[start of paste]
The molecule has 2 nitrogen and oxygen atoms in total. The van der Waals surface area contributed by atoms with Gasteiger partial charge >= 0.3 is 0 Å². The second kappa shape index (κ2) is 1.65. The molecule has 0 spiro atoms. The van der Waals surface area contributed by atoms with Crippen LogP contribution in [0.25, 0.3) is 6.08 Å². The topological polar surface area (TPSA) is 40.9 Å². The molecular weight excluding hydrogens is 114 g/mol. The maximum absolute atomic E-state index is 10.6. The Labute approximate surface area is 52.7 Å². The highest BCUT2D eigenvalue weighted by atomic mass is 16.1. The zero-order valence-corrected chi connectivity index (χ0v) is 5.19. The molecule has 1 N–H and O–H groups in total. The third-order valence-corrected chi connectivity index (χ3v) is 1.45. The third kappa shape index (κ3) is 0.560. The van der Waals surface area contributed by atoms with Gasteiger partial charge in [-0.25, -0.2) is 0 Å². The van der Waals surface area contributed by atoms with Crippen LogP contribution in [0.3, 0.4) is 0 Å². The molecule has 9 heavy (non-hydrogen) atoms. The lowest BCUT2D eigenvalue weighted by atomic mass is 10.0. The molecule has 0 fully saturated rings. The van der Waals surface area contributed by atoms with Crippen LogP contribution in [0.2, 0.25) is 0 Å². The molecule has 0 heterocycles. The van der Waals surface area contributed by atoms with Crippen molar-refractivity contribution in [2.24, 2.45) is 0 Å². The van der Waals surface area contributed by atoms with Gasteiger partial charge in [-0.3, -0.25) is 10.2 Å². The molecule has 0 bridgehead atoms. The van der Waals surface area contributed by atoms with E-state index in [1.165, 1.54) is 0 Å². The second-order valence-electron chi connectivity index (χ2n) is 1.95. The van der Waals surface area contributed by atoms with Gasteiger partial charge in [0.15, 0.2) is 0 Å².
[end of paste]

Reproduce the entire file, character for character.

The molecule has 2 nitrogen and oxygen atoms in total. The van der Waals surface area contributed by atoms with Gasteiger partial charge >= 0.3 is 0 Å². The second kappa shape index (κ2) is 1.65. The molecule has 0 spiro atoms. The van der Waals surface area contributed by atoms with Crippen LogP contribution in [0.25, 0.3) is 6.08 Å². The topological polar surface area (TPSA) is 40.9 Å². The molecular weight excluding hydrogens is 114 g/mol. The maximum absolute atomic E-state index is 10.6. The Labute approximate surface area is 52.7 Å². The highest BCUT2D eigenvalue weighted by atomic mass is 16.1. The zero-order valence-corrected chi connectivity index (χ0v) is 5.19. The molecule has 1 N–H and O–H groups in total. The third-order valence-corrected chi connectivity index (χ3v) is 1.45. The third kappa shape index (κ3) is 0.560. The van der Waals surface area contributed by atoms with Gasteiger partial charge in [-0.25, -0.2) is 0 Å². The van der Waals surface area contributed by atoms with Crippen LogP contribution in [0.3, 0.4) is 0 Å². The molecule has 9 heavy (non-hydrogen) atoms. The lowest BCUT2D eigenvalue weighted by atomic mass is 10.0. The molecule has 0 fully saturated rings. The van der Waals surface area contributed by atoms with Crippen LogP contribution in [0.2, 0.25) is 0 Å². The molecule has 0 heterocycles. The van der Waals surface area contributed by atoms with Crippen molar-refractivity contribution in [2.24, 2.45) is 0 Å². The van der Waals surface area contributed by atoms with Gasteiger partial charge in [-0.3, -0.25) is 10.2 Å². The molecule has 0 bridgehead atoms. The van der Waals surface area contributed by atoms with E-state index in [1.165, 1.54) is 0 Å². The second-order valence-electron chi connectivity index (χ2n) is 1.95. The van der Waals surface area contributed by atoms with Gasteiger partial charge in [0.15, 0.2) is 0 Å².